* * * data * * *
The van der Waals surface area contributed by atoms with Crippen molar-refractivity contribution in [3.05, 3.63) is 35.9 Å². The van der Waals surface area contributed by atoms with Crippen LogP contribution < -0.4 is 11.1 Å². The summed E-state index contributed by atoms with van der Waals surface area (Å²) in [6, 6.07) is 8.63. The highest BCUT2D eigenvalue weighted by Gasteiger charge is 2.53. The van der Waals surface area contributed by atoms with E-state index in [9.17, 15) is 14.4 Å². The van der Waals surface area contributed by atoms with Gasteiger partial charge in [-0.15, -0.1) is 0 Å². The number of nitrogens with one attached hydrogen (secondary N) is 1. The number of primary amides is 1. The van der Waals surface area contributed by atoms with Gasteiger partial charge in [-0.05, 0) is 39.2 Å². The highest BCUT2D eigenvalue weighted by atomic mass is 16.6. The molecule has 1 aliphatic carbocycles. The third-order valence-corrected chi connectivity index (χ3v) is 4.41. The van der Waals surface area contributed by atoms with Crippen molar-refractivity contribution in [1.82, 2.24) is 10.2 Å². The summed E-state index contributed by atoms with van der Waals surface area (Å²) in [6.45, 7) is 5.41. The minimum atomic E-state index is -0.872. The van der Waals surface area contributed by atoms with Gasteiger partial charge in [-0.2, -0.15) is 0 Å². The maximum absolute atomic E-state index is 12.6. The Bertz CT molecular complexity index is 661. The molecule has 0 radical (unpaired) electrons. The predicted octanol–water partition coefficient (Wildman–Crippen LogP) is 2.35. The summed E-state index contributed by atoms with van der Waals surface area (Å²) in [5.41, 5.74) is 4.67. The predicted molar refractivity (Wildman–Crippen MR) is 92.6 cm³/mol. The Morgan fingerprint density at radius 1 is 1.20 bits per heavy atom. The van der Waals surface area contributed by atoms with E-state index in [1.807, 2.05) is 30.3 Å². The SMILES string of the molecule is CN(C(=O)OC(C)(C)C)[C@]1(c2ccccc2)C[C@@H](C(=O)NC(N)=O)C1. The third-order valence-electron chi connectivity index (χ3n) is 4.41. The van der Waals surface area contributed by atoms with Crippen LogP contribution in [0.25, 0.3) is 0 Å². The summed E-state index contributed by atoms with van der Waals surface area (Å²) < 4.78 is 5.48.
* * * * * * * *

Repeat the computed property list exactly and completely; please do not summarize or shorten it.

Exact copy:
The van der Waals surface area contributed by atoms with Crippen molar-refractivity contribution in [3.05, 3.63) is 35.9 Å². The van der Waals surface area contributed by atoms with Crippen LogP contribution < -0.4 is 11.1 Å². The summed E-state index contributed by atoms with van der Waals surface area (Å²) in [6, 6.07) is 8.63. The highest BCUT2D eigenvalue weighted by Gasteiger charge is 2.53. The van der Waals surface area contributed by atoms with E-state index in [9.17, 15) is 14.4 Å². The van der Waals surface area contributed by atoms with Gasteiger partial charge in [-0.15, -0.1) is 0 Å². The number of nitrogens with one attached hydrogen (secondary N) is 1. The number of primary amides is 1. The van der Waals surface area contributed by atoms with Gasteiger partial charge in [-0.05, 0) is 39.2 Å². The highest BCUT2D eigenvalue weighted by atomic mass is 16.6. The molecule has 1 aliphatic carbocycles. The third-order valence-corrected chi connectivity index (χ3v) is 4.41. The van der Waals surface area contributed by atoms with Crippen molar-refractivity contribution in [1.82, 2.24) is 10.2 Å². The summed E-state index contributed by atoms with van der Waals surface area (Å²) in [6.45, 7) is 5.41. The minimum atomic E-state index is -0.872. The van der Waals surface area contributed by atoms with Gasteiger partial charge in [-0.2, -0.15) is 0 Å². The maximum absolute atomic E-state index is 12.6. The Bertz CT molecular complexity index is 661. The molecule has 0 radical (unpaired) electrons. The predicted octanol–water partition coefficient (Wildman–Crippen LogP) is 2.35. The summed E-state index contributed by atoms with van der Waals surface area (Å²) in [5.41, 5.74) is 4.67. The predicted molar refractivity (Wildman–Crippen MR) is 92.6 cm³/mol. The Morgan fingerprint density at radius 1 is 1.20 bits per heavy atom. The van der Waals surface area contributed by atoms with E-state index in [1.807, 2.05) is 30.3 Å². The SMILES string of the molecule is CN(C(=O)OC(C)(C)C)[C@]1(c2ccccc2)C[C@@H](C(=O)NC(N)=O)C1. The third-order valence-electron chi connectivity index (χ3n) is 4.41. The van der Waals surface area contributed by atoms with Crippen LogP contribution in [0.25, 0.3) is 0 Å². The summed E-state index contributed by atoms with van der Waals surface area (Å²) < 4.78 is 5.48.